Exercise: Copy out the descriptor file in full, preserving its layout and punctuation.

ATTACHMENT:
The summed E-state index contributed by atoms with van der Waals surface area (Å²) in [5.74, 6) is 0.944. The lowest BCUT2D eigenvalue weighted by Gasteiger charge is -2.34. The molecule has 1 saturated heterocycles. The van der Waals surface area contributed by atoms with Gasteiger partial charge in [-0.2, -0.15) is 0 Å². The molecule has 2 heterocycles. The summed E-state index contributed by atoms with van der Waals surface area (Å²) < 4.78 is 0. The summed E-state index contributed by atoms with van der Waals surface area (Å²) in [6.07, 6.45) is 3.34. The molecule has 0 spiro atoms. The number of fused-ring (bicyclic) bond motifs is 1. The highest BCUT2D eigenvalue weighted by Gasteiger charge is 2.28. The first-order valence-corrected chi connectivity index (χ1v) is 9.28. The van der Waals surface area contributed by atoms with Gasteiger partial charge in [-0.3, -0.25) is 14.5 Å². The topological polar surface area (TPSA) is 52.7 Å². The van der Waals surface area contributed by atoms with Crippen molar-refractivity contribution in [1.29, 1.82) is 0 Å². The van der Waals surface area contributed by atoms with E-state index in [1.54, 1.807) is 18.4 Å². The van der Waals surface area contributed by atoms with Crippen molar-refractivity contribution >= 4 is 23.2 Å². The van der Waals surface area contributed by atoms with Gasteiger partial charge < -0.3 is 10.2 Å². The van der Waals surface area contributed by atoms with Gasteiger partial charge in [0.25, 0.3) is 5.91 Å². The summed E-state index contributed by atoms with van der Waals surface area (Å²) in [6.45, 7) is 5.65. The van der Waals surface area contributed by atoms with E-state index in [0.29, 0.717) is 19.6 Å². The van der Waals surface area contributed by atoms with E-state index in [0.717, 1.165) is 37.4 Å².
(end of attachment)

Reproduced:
The summed E-state index contributed by atoms with van der Waals surface area (Å²) in [5.74, 6) is 0.944. The lowest BCUT2D eigenvalue weighted by Gasteiger charge is -2.34. The molecule has 1 saturated heterocycles. The van der Waals surface area contributed by atoms with Gasteiger partial charge in [-0.2, -0.15) is 0 Å². The molecule has 2 heterocycles. The summed E-state index contributed by atoms with van der Waals surface area (Å²) < 4.78 is 0. The summed E-state index contributed by atoms with van der Waals surface area (Å²) in [6.07, 6.45) is 3.34. The molecule has 0 spiro atoms. The number of fused-ring (bicyclic) bond motifs is 1. The highest BCUT2D eigenvalue weighted by Gasteiger charge is 2.28. The first-order valence-corrected chi connectivity index (χ1v) is 9.28. The van der Waals surface area contributed by atoms with Gasteiger partial charge in [-0.3, -0.25) is 14.5 Å². The topological polar surface area (TPSA) is 52.7 Å². The van der Waals surface area contributed by atoms with Crippen molar-refractivity contribution in [1.29, 1.82) is 0 Å². The van der Waals surface area contributed by atoms with E-state index in [1.54, 1.807) is 18.4 Å². The van der Waals surface area contributed by atoms with Crippen molar-refractivity contribution >= 4 is 23.2 Å². The van der Waals surface area contributed by atoms with Gasteiger partial charge < -0.3 is 10.2 Å². The van der Waals surface area contributed by atoms with Gasteiger partial charge in [0.25, 0.3) is 5.91 Å². The summed E-state index contributed by atoms with van der Waals surface area (Å²) in [6.45, 7) is 5.65. The van der Waals surface area contributed by atoms with E-state index in [0.29, 0.717) is 19.6 Å². The van der Waals surface area contributed by atoms with E-state index in [0.717, 1.165) is 37.4 Å².